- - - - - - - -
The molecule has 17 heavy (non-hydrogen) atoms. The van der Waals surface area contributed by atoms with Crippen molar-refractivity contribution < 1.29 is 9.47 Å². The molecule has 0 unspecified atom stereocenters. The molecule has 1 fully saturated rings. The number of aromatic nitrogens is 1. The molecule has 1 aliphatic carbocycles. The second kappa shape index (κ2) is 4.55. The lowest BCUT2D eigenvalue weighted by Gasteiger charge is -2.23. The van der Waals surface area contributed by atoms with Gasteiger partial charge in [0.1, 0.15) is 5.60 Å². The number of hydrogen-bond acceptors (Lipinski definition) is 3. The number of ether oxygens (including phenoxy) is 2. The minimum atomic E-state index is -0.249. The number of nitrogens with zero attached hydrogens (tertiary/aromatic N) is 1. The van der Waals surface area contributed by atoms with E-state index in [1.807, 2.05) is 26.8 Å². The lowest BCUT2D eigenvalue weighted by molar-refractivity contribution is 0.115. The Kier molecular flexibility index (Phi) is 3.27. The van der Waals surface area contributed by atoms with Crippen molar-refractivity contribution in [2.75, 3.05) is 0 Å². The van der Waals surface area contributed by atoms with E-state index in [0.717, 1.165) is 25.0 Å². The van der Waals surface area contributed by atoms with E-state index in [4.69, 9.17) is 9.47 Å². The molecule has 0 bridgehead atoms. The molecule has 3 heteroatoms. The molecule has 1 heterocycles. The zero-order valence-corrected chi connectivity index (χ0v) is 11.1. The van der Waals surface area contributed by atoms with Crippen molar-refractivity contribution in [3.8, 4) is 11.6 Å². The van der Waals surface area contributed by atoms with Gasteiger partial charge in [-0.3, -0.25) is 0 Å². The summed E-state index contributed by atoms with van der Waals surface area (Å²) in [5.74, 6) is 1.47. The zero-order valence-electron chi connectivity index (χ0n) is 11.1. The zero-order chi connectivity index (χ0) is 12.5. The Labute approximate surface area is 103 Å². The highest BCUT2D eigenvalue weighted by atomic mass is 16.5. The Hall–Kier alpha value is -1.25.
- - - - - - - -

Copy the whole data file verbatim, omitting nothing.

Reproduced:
The molecule has 17 heavy (non-hydrogen) atoms. The van der Waals surface area contributed by atoms with Crippen molar-refractivity contribution < 1.29 is 9.47 Å². The molecule has 0 unspecified atom stereocenters. The molecule has 1 fully saturated rings. The number of aromatic nitrogens is 1. The molecule has 1 aliphatic carbocycles. The second kappa shape index (κ2) is 4.55. The lowest BCUT2D eigenvalue weighted by Gasteiger charge is -2.23. The van der Waals surface area contributed by atoms with Gasteiger partial charge in [0.1, 0.15) is 5.60 Å². The number of hydrogen-bond acceptors (Lipinski definition) is 3. The number of ether oxygens (including phenoxy) is 2. The minimum atomic E-state index is -0.249. The number of nitrogens with zero attached hydrogens (tertiary/aromatic N) is 1. The van der Waals surface area contributed by atoms with E-state index in [1.807, 2.05) is 26.8 Å². The lowest BCUT2D eigenvalue weighted by molar-refractivity contribution is 0.115. The Kier molecular flexibility index (Phi) is 3.27. The van der Waals surface area contributed by atoms with Crippen molar-refractivity contribution in [2.75, 3.05) is 0 Å². The van der Waals surface area contributed by atoms with E-state index in [0.717, 1.165) is 25.0 Å². The van der Waals surface area contributed by atoms with E-state index in [4.69, 9.17) is 9.47 Å². The molecule has 0 bridgehead atoms. The molecule has 3 heteroatoms. The molecule has 1 heterocycles. The zero-order valence-corrected chi connectivity index (χ0v) is 11.1. The van der Waals surface area contributed by atoms with Crippen molar-refractivity contribution in [3.8, 4) is 11.6 Å². The van der Waals surface area contributed by atoms with Gasteiger partial charge in [-0.3, -0.25) is 0 Å². The summed E-state index contributed by atoms with van der Waals surface area (Å²) in [5.74, 6) is 1.47. The zero-order valence-electron chi connectivity index (χ0n) is 11.1. The zero-order chi connectivity index (χ0) is 12.5. The Labute approximate surface area is 103 Å². The highest BCUT2D eigenvalue weighted by atomic mass is 16.5. The Hall–Kier alpha value is -1.25.